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Physical fundamentals of the radar principle

transmitted energy
backscatter

Figure 1: Radar principle: The measuring of a round trip time of a microwave pulse

transmitted energy
backscatter

Figure 1: Radar principle: The measuring of a round trip time of a microwave pulse

transmitted energy
backscatter

Figure 1: Radar principle: The measuring of a round trip time of a microwave pulse

The basic principle of operation of primary radar is simple to understand. However, the theory can be quite complex. An understanding of the theory is essential in order to be able to specify and operate primary radar systems correctly. The implementation and operation of primary radars systems involve a wide range of disciplines such as building works, heavy mechanical and electrical engineering, high power microwave engineering, and advanced high speed signal and data processing techniques. Some laws of nature have a greater importance here.

Radar measurement of range, or distance, is made possible because of the properties of radiated electromagnetic energy.

  1. Reflection of electromagnetic waves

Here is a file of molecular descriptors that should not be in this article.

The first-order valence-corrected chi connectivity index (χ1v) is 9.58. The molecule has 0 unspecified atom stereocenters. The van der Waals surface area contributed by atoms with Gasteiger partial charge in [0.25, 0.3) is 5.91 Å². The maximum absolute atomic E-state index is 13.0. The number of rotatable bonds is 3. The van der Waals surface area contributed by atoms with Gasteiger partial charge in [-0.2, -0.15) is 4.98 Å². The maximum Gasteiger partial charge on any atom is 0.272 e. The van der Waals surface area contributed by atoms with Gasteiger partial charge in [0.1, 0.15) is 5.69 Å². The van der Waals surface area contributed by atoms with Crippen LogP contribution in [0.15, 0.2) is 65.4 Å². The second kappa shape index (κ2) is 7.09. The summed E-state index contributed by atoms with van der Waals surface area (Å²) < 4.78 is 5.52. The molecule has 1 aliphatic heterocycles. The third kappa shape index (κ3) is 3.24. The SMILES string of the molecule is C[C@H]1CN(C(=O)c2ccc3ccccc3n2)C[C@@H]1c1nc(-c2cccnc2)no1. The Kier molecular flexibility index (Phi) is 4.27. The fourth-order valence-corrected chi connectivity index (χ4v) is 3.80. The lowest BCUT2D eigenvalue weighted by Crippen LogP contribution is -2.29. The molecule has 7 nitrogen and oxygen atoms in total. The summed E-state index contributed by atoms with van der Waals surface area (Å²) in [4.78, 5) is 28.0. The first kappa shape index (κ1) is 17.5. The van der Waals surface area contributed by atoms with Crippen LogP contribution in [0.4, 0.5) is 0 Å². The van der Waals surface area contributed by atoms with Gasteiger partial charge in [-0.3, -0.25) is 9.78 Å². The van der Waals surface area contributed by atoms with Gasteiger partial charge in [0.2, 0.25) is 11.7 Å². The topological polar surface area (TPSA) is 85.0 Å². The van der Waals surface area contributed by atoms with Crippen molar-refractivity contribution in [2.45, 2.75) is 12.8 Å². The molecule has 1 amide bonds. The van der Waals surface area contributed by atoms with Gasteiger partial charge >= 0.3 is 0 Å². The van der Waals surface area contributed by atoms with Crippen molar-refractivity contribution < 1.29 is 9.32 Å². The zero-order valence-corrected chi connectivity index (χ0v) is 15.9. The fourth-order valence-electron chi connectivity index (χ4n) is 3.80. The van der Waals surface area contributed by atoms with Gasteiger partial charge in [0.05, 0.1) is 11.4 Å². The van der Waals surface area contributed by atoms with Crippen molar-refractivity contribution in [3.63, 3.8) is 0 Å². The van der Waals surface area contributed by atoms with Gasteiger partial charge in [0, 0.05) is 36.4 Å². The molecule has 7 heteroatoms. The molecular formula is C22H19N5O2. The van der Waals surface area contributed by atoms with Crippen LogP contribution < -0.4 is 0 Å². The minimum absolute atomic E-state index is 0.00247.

The electromagnetic waves are reflected if they meet an electrically leading surface. If these reflected waves are received again at the place of their origin, then that means an obstacle is in the propagation direction.
     
  2. Electromagnetic energy travels through air at a constant speed, at approximately the speed of light,
    • 300,000 kilometers per second or
    • 186,000 statute miles per second or
    • 162,000 nautical miles per second.
    This constant speed allows the determination of the distance between the reflecting objects (airplanes, ships or cars) and the radar site by measuring the running time of the transmitted pulses.
     
  3. This energy normally travels through space in a straight line, and will vary only slightly because of atmospheric and weather conditions. By using of special radar antennas this energy can be focused into a desired direction. Thus the direction (in azimuth and elevation of the reflecting objects can be measured.
     

These principles can basically be implemented in a radar system, and allow the determination of the distance, the direction and the height of the reflecting object.

(The effects atmosphere and weather have on the transmitted energy will be discussed later; however, for this discussion on determining range and direction, these effects will be temporarily ignored.)

Publisher: Christian Wolff (Revised by Karina Hoel)
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